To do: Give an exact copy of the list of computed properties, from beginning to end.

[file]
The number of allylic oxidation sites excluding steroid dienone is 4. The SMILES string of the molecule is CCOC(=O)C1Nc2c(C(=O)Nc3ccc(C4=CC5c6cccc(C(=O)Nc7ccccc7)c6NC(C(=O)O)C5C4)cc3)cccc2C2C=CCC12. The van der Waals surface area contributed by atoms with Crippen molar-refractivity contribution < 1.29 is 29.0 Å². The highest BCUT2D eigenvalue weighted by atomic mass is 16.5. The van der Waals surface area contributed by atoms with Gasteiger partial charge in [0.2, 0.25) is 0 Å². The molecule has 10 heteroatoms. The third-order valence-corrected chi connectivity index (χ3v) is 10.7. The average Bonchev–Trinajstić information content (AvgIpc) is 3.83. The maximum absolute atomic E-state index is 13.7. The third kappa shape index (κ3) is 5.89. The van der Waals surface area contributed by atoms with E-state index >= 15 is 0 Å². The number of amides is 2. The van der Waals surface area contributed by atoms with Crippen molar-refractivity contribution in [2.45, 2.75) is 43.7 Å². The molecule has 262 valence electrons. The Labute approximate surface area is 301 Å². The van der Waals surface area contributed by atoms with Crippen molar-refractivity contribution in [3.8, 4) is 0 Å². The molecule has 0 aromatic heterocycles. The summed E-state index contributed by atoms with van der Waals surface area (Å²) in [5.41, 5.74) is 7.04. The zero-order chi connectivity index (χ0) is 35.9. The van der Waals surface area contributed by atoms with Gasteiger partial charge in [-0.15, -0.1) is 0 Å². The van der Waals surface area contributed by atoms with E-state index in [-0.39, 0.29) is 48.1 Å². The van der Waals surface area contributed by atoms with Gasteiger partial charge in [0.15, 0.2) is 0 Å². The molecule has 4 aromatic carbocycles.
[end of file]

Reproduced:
The number of allylic oxidation sites excluding steroid dienone is 4. The SMILES string of the molecule is CCOC(=O)C1Nc2c(C(=O)Nc3ccc(C4=CC5c6cccc(C(=O)Nc7ccccc7)c6NC(C(=O)O)C5C4)cc3)cccc2C2C=CCC12. The van der Waals surface area contributed by atoms with Crippen molar-refractivity contribution < 1.29 is 29.0 Å². The highest BCUT2D eigenvalue weighted by atomic mass is 16.5. The van der Waals surface area contributed by atoms with Gasteiger partial charge in [0.2, 0.25) is 0 Å². The molecule has 10 heteroatoms. The third-order valence-corrected chi connectivity index (χ3v) is 10.7. The average Bonchev–Trinajstić information content (AvgIpc) is 3.83. The maximum absolute atomic E-state index is 13.7. The third kappa shape index (κ3) is 5.89. The van der Waals surface area contributed by atoms with E-state index >= 15 is 0 Å². The number of amides is 2. The van der Waals surface area contributed by atoms with Crippen molar-refractivity contribution in [2.45, 2.75) is 43.7 Å². The molecule has 262 valence electrons. The Labute approximate surface area is 301 Å². The van der Waals surface area contributed by atoms with Crippen molar-refractivity contribution in [3.8, 4) is 0 Å². The molecule has 0 aromatic heterocycles. The summed E-state index contributed by atoms with van der Waals surface area (Å²) in [5.41, 5.74) is 7.04. The zero-order chi connectivity index (χ0) is 35.9. The van der Waals surface area contributed by atoms with Gasteiger partial charge in [-0.15, -0.1) is 0 Å². The van der Waals surface area contributed by atoms with E-state index in [-0.39, 0.29) is 48.1 Å². The van der Waals surface area contributed by atoms with Gasteiger partial charge in [0.15, 0.2) is 0 Å². The molecule has 4 aromatic carbocycles.